Monday, January 28, 2008

Kenya hopes fade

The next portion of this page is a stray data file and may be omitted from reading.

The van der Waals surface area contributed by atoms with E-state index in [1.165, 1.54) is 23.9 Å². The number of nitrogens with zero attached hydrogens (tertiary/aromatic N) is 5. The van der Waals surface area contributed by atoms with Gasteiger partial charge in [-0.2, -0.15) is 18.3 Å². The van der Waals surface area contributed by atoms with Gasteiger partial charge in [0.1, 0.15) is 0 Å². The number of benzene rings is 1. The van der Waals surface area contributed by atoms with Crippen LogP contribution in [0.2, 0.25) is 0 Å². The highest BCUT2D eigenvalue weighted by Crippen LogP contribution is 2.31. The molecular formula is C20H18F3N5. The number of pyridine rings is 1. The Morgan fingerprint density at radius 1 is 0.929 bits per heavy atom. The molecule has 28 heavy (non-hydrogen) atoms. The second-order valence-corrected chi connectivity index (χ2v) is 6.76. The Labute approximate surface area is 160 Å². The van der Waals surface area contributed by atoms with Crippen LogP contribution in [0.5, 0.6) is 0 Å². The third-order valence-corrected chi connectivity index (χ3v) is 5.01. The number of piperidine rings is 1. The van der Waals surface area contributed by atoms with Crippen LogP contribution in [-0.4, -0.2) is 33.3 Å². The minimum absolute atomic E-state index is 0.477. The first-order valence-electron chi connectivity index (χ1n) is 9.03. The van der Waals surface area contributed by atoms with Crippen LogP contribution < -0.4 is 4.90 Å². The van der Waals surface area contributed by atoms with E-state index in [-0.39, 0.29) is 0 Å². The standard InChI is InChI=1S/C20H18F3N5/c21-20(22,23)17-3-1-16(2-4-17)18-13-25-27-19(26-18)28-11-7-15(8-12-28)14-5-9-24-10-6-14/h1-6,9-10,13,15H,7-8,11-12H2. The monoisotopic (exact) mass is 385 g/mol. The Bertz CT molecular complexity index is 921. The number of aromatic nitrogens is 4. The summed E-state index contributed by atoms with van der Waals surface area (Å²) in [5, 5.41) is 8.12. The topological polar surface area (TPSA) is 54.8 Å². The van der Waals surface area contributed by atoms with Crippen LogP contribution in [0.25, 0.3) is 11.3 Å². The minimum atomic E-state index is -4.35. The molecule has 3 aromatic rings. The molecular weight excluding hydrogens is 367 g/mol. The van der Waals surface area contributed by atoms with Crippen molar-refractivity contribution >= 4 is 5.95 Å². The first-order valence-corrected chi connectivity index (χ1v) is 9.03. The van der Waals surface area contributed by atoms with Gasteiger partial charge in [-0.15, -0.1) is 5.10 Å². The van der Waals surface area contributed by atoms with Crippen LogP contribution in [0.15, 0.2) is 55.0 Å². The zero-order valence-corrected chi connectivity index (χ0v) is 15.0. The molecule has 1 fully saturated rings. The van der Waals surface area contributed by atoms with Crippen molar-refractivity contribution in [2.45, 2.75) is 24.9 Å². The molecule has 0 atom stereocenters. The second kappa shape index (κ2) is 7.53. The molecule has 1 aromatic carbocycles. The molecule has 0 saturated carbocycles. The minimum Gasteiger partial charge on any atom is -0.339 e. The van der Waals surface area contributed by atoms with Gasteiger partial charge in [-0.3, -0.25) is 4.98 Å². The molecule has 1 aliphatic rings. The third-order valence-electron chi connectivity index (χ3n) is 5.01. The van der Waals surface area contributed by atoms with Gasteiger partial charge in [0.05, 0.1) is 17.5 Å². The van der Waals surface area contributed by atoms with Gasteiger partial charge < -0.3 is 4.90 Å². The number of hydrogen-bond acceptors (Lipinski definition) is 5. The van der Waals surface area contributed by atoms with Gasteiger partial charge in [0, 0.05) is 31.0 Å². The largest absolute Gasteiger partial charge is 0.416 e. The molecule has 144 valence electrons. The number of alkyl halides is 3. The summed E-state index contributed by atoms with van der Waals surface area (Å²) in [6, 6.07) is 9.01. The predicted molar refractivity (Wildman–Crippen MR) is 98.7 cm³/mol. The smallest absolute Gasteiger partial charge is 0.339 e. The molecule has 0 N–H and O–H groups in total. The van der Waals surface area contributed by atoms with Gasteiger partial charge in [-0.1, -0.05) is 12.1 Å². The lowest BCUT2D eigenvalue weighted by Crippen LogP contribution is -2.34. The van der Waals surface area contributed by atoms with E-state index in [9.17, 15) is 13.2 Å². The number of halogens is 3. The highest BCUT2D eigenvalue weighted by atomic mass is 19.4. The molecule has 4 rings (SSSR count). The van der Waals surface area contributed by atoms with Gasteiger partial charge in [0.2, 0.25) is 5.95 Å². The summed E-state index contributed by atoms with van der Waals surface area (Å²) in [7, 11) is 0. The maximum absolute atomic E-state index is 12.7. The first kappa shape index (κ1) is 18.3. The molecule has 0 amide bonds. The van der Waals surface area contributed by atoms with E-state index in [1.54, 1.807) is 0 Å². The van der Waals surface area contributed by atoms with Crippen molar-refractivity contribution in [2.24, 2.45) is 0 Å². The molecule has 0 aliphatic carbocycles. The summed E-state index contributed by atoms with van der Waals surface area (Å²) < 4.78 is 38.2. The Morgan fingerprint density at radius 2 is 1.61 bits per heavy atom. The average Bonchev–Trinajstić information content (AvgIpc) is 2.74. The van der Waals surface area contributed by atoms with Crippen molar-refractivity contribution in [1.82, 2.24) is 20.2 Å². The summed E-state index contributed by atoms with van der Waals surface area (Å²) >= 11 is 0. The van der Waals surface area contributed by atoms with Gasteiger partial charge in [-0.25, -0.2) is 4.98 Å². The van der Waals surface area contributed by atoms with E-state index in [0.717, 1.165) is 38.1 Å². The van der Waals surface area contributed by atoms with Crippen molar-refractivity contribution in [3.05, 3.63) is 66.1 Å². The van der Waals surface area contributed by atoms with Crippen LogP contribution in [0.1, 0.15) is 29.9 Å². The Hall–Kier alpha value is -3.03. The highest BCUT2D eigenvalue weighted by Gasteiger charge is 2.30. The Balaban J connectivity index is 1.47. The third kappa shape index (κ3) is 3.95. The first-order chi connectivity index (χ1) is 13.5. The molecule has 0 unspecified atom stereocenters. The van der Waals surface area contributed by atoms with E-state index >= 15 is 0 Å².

The disintegration of society in Kenya continued unabated today as gangs of Kikuyu and Luo youth rampaged in western towns. Today, young people from the Kikuyu tribe, the same tribe as embattled president Mwai Kibaki, squared off against young people from the Luo tribe, which includes opposition leader Raila Odinga, in the western tourist town of Naivasha. Kenya has convulsed with ethnic violence since the closely contested Dec. 27 presidential election, which Odinga claims Kibaki stole. International observers have questioned the vote count, and Odinga has demanded that Kibaki resign and hold new elections. More than 85 have died in the past five days, according to the Washington Post. Post-election violence has claimed close to 800 lives and displaced hundreds of thousands in Kenya, which had been a stable democracy seen as a model for other emerging African nations. The Kibaki-Odinga dispute has apparently awakened long-simmering tribal rivalries among the Kikuyu tribe, which has long ruled Kenya, and the Luo and Kalenjin tribes, which backed Odinga. The initial optimism that surrounded last week's arrival of mediator Kofi Annan of Ghana, the former U.N. secretary-general, who arranged the first meeting between Kibaki and Odinga since the December balloting, appears to be fading.

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